Tackling new projects one by one with relationships is at the core of its work; the key to Studio Airport’s success is how these relationships stir new inspiration, methods of working and of course, challenges, as the agency moves forward. “As we had quite some time running projects at the same time,” Bram adds, “it all comes down to balance; as with most things in life.” A balance between work and personal life and importantly, making sure there is “enough space to breathe in between.” Shifting between large scale and small-sized commissions, Studio Airport has achieved a rarity in finding a balance between the commercial and personal, a balance that is both refreshing and exhilarating to the designers. “Team-wise, we’re in the best place since the ten years we’ve existed as a studio,” the co-founder finally goes on to say, “and that is something we’re very grateful for and will nurture for the times to come.”

Studio Airport: Emergence Magazine Vol. 2, code by September Digital, motion design by Michiel Verweij (Copyright © Studio Airport, 2021)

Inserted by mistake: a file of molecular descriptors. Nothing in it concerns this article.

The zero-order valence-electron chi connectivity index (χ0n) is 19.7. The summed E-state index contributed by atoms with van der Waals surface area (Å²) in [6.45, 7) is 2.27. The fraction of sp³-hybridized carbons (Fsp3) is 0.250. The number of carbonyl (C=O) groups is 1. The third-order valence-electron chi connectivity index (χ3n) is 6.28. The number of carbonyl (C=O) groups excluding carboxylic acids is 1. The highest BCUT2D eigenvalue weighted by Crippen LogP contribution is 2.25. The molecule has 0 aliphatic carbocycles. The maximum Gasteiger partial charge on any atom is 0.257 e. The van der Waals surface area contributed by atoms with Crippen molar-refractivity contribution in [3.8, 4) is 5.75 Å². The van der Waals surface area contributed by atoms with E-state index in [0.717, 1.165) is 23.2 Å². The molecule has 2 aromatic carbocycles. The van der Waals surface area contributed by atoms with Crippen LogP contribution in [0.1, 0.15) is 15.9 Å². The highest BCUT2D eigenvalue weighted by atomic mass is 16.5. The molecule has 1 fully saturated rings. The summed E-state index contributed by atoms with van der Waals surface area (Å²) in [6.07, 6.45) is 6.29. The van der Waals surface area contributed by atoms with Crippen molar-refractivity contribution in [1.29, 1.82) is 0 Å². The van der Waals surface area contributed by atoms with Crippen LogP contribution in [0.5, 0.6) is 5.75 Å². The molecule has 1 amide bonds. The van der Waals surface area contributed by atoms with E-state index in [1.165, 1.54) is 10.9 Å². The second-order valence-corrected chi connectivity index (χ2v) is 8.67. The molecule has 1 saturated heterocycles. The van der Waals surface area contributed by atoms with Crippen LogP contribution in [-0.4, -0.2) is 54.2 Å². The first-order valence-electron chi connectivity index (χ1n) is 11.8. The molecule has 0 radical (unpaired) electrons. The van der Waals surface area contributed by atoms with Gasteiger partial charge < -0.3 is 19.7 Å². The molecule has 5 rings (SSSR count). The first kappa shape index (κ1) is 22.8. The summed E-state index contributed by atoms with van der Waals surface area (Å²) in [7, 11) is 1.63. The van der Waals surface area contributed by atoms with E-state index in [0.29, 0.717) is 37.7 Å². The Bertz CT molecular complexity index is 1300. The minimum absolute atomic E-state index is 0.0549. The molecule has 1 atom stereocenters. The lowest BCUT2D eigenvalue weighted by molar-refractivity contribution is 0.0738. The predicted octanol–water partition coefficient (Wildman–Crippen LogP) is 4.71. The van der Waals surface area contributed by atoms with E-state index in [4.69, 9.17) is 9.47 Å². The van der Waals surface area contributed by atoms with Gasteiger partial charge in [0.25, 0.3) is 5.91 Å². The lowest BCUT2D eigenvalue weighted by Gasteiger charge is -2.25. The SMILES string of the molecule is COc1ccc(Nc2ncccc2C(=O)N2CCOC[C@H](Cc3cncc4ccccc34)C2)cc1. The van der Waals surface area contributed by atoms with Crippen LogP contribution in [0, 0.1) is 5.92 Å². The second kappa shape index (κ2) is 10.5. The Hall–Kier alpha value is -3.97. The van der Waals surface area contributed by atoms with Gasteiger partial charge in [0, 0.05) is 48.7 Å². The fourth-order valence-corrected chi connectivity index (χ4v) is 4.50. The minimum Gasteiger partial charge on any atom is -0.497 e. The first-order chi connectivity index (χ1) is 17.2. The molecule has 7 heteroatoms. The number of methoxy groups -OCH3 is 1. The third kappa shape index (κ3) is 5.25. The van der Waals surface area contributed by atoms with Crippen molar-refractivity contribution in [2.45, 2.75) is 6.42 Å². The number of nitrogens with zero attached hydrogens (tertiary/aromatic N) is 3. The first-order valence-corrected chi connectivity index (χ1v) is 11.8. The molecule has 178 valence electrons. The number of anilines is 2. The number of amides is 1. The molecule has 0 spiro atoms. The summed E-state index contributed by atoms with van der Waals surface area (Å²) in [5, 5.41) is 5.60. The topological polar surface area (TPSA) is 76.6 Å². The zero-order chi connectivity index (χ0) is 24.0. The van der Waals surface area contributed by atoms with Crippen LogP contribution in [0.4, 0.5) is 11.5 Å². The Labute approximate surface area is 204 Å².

Studio Airport: Observations on Being Booklet, Project by Marshmallow Laser Feast (Copyright © Studio Airport, 2021)


Studio Airport: Republic Amsterdam Logo (Copyright © Studio Airport, 2021)


Studio Airport: Visionairs LP, Illustration by Firpo (Copyright © Studio Airport, 2021)


Studio Airport: Emergence Magazine Vol. 2 (Copyright © Studio Airport, 2021)


Studio Airport: Emergence Magazine Vol. 2 (Copyright © Studio Airport, 2021)


Studio Airport: Slow (Copyright © Studio Airport, 2021)

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Studio Airport: Lofi sketches (Copyright © Studio Airport, 2021)

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About the Author

Jyni Ong

Jyni joined It’s Nice That as an editorial assistant in August 2018 after graduating from The Glasgow School of Art’s Communication Design degree. In March 2019 she became a staff writer and in June 2021, she was made associate editor. Feel free to drop Jyni a note if you have an exciting story for the site.